Because of rule (4) (It is illegal to play a stone in such a way that it would immediately have no liberties unless by doing so it captures one or more opposing stones and thus gains one or more liberties in the resulting position) it is possible to create uncapturable clusters by creating what are known as eyes (which are essentially enclosed vacant intersections).  Consider this position:

White can never capture the black stones because to do so he would have to play at both marked points, but each of them is illegal to play at because of the no-suicide rule.  These marked points are examples of what are known as eyes. Any cluster that can makes 2 eyes is therefore immune to capture.

Once all dead stones are removed each vacant point entirely surrounded by one colour is a point of territory for the player enclosing it.  A player's territory + captures is their final score.  The white player often (though this is more an adjunct than a rule really) is also awarded what is known as a komi, or extra points to compensate for black's advantage in having the first move.  A typical komi (which may vary from tournament to tournament) is 5.5 points (thus avoiding draws).

Finally to illustrate rule (5) (no repeated positions) take a look at this position:

If it is black's move he may play the marked vacant point, capturing the white stone (this is not illegal by the suicide rule because by playing there he captures  a stone and so winds up with a liberty).  However, the result is this:
Which is symmetrical and at first sight could be responded to just by white playing the marked point and recapturing again.  This shape is what is called a ko.  White cannot immediately recapture, because to do so would produce a repeated position.  Instead he must play elsewhere, possibly intending to recapture on his next turn (when the intervening moves will mean the position is not repeated).  If the result of this ko is important (and sometimes games hinge on them) white will play what is called a ko threat elsewhere - this is a move that threatens something dire and must be responded to.  At some point one or other player will run out of threats that their opponent deems severe enough to outweigh winning the ko, and it will be resolved (usually by black filling in the marked point in the last position above, or white in the symmetrical position).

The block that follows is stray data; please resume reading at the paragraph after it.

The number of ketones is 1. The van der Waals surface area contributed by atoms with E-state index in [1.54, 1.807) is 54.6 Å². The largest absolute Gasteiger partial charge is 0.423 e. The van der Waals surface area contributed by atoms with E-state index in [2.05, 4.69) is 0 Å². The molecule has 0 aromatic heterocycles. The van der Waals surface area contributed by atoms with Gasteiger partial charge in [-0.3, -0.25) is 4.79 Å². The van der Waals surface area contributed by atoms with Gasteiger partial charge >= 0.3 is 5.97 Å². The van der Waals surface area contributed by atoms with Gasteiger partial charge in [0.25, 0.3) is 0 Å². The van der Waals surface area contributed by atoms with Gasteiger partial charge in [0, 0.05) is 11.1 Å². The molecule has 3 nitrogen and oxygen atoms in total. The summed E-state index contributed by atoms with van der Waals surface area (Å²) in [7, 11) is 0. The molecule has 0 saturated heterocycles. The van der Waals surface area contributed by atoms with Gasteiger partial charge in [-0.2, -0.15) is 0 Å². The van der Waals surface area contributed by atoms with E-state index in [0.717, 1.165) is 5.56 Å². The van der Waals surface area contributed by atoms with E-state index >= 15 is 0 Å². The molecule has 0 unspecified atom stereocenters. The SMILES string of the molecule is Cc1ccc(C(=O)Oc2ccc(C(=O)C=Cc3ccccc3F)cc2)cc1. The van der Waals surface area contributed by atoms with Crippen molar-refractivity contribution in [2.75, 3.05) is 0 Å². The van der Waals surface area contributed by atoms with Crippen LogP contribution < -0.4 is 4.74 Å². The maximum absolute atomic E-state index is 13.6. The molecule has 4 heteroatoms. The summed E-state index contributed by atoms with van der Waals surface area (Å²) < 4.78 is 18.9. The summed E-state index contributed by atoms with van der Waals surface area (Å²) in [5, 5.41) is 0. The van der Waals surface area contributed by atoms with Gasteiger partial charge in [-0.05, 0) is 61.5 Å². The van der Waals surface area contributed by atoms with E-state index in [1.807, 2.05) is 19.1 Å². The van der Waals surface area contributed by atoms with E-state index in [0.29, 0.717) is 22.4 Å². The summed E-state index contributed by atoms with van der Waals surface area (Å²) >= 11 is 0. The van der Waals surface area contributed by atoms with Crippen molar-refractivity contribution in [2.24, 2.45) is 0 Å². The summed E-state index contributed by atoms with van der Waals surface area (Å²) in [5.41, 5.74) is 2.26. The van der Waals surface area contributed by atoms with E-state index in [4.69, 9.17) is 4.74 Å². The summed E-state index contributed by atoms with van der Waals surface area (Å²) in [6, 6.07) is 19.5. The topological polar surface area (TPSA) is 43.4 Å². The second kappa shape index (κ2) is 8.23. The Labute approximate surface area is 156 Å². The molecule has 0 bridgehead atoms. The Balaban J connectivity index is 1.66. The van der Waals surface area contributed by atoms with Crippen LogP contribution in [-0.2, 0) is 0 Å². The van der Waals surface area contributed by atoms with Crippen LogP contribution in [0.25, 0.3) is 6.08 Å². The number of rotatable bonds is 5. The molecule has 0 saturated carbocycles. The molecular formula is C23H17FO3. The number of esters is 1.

Ok, so I've gone on long enough about the rules.  What about implementing them?

The main thing needed is to track liberties, either dynamically (so evaluate when a stone is played to see if it is a capture) or iteratively (keep track of all the clusters and their liberties so you only have to update those adjacent to the played move each time).  Which will ultimately be more efficient depends on how often you need to ask about the liberties of a cluster, but since it not only underpins legality validation, but also informs position evaluation and move choice I went for an iterative approach to minimise recalculation.  There's no rocket science here so I'm not going to dwell on the details.  The main thing is that the result is a Go-policing game surface (it isn't a player yet) that will perform captures, count captured stones and prevent illegal moves.

As a detail, we can use Zobrist checksums to check for repeated positions, which is well-known technique for games like this to hash a position.  We retain a list of previous position hashes and check that after each move we have a new one.  This technique was invented by Albert Zobrist, who also devised the concept of influence functions for Go programs, which I'll be coming back to in a future post.